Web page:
On the Hornby Class 56, which does not have stub axles I used Black Beetle wheels as sold by Branchlines which I nwhat i use on the majority diesels that I have converted - where they are suitable. The axle on the 56s that I have converted is in one piece. To remove the OO wheels I support one on the jaws of a vice and use a 1.5 mm diameter parallel pin punch (available from Eileen's Emporium) and a small hammer to remove the axle. To remove the gear I put a pair of pliers on top of the gear,rest the axle vertically on the bench and push dowwards. The pull off the gear with fingers. I use a 2mm long piece of 3mm dia stryene tube from Evergreen as a spacer between the wheel and the bearing to reduce the side play.

The December 2011 issue of Rail Express Magazine shows my process althugh this was with a Heljan Class 33.

Terry Bendall

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Simon_S
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Joined: Wed Aug 06, 2008 7:32 am

Re: Class 60/56 P4 conversion

Postby Simon_S » Thu May 16, 2013 9:24 am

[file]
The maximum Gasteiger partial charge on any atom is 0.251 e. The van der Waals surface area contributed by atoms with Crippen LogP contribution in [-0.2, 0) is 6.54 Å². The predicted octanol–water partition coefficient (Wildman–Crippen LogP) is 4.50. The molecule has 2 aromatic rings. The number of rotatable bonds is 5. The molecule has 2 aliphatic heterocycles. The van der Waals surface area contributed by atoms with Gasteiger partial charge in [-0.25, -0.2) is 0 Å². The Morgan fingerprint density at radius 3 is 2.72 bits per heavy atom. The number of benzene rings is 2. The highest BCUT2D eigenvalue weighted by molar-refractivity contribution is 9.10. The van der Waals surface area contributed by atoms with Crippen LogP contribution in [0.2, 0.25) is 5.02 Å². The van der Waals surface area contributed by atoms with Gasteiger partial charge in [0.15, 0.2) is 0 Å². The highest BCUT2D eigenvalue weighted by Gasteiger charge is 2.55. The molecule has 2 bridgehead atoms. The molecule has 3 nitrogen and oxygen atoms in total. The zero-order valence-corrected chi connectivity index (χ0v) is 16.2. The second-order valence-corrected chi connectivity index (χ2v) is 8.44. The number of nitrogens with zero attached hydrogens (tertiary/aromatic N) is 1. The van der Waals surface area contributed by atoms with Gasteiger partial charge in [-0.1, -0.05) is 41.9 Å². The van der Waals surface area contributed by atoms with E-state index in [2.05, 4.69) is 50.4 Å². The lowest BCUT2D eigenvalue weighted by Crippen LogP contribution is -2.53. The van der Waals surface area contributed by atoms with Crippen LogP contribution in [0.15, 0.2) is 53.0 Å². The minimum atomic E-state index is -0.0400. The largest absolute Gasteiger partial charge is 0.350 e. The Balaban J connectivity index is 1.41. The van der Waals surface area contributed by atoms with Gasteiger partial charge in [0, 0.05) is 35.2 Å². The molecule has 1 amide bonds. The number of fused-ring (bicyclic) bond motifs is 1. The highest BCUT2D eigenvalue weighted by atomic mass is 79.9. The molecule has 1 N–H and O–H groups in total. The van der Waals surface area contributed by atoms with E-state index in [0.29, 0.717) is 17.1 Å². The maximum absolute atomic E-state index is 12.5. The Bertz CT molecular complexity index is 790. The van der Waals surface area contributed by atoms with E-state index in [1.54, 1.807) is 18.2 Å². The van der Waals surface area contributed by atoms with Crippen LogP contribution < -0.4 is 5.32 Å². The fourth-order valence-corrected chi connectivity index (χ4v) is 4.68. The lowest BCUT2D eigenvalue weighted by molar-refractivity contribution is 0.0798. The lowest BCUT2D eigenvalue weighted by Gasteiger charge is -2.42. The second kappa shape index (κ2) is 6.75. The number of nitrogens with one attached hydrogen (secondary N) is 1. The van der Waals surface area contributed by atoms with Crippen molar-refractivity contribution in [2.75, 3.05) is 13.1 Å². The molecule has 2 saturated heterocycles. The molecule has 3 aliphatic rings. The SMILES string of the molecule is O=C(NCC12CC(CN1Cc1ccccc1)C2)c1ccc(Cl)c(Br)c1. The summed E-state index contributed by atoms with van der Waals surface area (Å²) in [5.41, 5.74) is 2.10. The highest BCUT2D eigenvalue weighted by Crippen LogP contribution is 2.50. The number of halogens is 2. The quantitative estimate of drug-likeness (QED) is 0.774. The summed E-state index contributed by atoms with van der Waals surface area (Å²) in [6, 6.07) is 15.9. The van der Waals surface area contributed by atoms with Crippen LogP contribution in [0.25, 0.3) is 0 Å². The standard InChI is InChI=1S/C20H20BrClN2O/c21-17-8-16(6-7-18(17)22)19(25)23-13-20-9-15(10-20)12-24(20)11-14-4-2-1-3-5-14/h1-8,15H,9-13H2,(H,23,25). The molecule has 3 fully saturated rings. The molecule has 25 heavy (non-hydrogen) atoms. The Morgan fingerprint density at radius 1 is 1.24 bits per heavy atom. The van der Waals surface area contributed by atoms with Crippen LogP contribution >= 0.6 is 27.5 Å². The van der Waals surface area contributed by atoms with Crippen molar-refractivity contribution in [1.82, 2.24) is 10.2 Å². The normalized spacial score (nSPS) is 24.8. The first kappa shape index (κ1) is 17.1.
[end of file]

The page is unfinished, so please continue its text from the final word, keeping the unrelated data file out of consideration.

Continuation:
You might find that, unless your track is absolutely flat, these rigid three axles bogies tend to rock on the centre axle causing derailments. A simple fix is to use slightly smaller wheels on the centre axles - Maygib wheels are said to be slightly larger diameter than Gibsons for the same nominal size, although measurements didn't bear this out for me. I'd recommend doing a Bo-Bo loco to avoid disappointment if it's your first conversion.

sam_rhys_perry
Posts: 12
Joined: Mon Aug 13, 2012 8:13 am

Re: Class 60/56 P4 conversion

Postby sam_rhys_perry » Thu May 16, 2013 9:54 am

Thanks for the replies.

I will probably buy several types of wheels and see which setup works best. I have a class 20 waiting in line for conversion too so that can serve as backup if the co-cos go to tit.

Cheers,
Sam

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grovenor-2685
Posts: 3161
Joined: Sun Jun 29, 2008 8:02 pm

Re: Class 60/56 P4 conversion

Postby grovenor-2685 » Thu May 16, 2013 12:43 pm